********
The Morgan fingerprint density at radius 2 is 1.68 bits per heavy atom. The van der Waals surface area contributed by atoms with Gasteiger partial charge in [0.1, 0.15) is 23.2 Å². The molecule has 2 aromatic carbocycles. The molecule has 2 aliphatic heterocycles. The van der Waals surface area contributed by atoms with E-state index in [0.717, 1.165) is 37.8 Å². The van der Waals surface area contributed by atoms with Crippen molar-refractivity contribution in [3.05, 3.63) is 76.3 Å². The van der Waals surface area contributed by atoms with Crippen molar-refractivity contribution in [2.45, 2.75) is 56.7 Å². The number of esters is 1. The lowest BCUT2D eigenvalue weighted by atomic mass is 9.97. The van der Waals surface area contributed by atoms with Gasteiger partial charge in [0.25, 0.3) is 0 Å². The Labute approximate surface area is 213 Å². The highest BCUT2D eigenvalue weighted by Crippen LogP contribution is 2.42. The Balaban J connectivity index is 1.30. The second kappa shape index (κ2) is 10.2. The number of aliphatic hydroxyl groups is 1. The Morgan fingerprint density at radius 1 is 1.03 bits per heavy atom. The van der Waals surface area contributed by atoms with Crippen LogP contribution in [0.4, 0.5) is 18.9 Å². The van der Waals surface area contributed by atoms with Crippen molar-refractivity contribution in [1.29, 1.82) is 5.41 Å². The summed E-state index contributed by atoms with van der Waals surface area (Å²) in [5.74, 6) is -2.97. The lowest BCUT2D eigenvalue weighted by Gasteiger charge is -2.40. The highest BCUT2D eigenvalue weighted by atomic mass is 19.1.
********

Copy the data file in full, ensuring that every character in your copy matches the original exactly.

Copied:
The Morgan fingerprint density at radius 2 is 1.68 bits per heavy atom. The van der Waals surface area contributed by atoms with Gasteiger partial charge in [0.1, 0.15) is 23.2 Å². The molecule has 2 aromatic carbocycles. The molecule has 2 aliphatic heterocycles. The van der Waals surface area contributed by atoms with E-state index in [0.717, 1.165) is 37.8 Å². The van der Waals surface area contributed by atoms with Crippen molar-refractivity contribution in [3.05, 3.63) is 76.3 Å². The van der Waals surface area contributed by atoms with Crippen molar-refractivity contribution in [2.45, 2.75) is 56.7 Å². The number of esters is 1. The lowest BCUT2D eigenvalue weighted by atomic mass is 9.97. The van der Waals surface area contributed by atoms with Gasteiger partial charge in [0.25, 0.3) is 0 Å². The Labute approximate surface area is 213 Å². The highest BCUT2D eigenvalue weighted by Crippen LogP contribution is 2.42. The Balaban J connectivity index is 1.30. The second kappa shape index (κ2) is 10.2. The number of aliphatic hydroxyl groups is 1. The Morgan fingerprint density at radius 1 is 1.03 bits per heavy atom. The van der Waals surface area contributed by atoms with Crippen LogP contribution in [0.4, 0.5) is 18.9 Å². The van der Waals surface area contributed by atoms with Crippen molar-refractivity contribution in [1.29, 1.82) is 5.41 Å². The summed E-state index contributed by atoms with van der Waals surface area (Å²) in [5.74, 6) is -2.97. The lowest BCUT2D eigenvalue weighted by Gasteiger charge is -2.40. The highest BCUT2D eigenvalue weighted by atomic mass is 19.1.